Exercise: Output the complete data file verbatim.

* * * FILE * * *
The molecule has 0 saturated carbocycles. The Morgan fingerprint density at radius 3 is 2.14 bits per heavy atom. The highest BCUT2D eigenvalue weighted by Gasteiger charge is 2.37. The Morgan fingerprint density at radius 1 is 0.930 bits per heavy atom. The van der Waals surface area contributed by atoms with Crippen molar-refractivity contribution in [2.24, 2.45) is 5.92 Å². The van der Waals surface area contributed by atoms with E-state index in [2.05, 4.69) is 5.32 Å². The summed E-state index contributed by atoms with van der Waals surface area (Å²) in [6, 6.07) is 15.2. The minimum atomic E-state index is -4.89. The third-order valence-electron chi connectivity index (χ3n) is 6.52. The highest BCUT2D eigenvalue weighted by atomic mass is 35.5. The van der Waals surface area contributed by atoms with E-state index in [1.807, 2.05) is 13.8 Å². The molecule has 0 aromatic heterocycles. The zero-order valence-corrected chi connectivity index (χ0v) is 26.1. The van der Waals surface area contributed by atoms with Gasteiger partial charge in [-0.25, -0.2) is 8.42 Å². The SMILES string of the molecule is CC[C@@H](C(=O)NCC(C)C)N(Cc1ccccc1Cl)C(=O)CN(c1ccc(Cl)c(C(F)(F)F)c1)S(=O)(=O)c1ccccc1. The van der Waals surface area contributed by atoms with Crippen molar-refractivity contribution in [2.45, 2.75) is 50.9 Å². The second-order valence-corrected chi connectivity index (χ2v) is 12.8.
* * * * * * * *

The molecule has 0 saturated carbocycles. The Morgan fingerprint density at radius 3 is 2.14 bits per heavy atom. The highest BCUT2D eigenvalue weighted by Gasteiger charge is 2.37. The Morgan fingerprint density at radius 1 is 0.930 bits per heavy atom. The van der Waals surface area contributed by atoms with Crippen molar-refractivity contribution in [2.24, 2.45) is 5.92 Å². The van der Waals surface area contributed by atoms with E-state index in [2.05, 4.69) is 5.32 Å². The summed E-state index contributed by atoms with van der Waals surface area (Å²) in [6, 6.07) is 15.2. The minimum atomic E-state index is -4.89. The third-order valence-electron chi connectivity index (χ3n) is 6.52. The highest BCUT2D eigenvalue weighted by atomic mass is 35.5. The van der Waals surface area contributed by atoms with E-state index in [1.807, 2.05) is 13.8 Å². The molecule has 0 aromatic heterocycles. The zero-order valence-corrected chi connectivity index (χ0v) is 26.1. The van der Waals surface area contributed by atoms with Gasteiger partial charge in [-0.25, -0.2) is 8.42 Å². The SMILES string of the molecule is CC[C@@H](C(=O)NCC(C)C)N(Cc1ccccc1Cl)C(=O)CN(c1ccc(Cl)c(C(F)(F)F)c1)S(=O)(=O)c1ccccc1. The van der Waals surface area contributed by atoms with Crippen molar-refractivity contribution in [2.45, 2.75) is 50.9 Å². The second-order valence-corrected chi connectivity index (χ2v) is 12.8.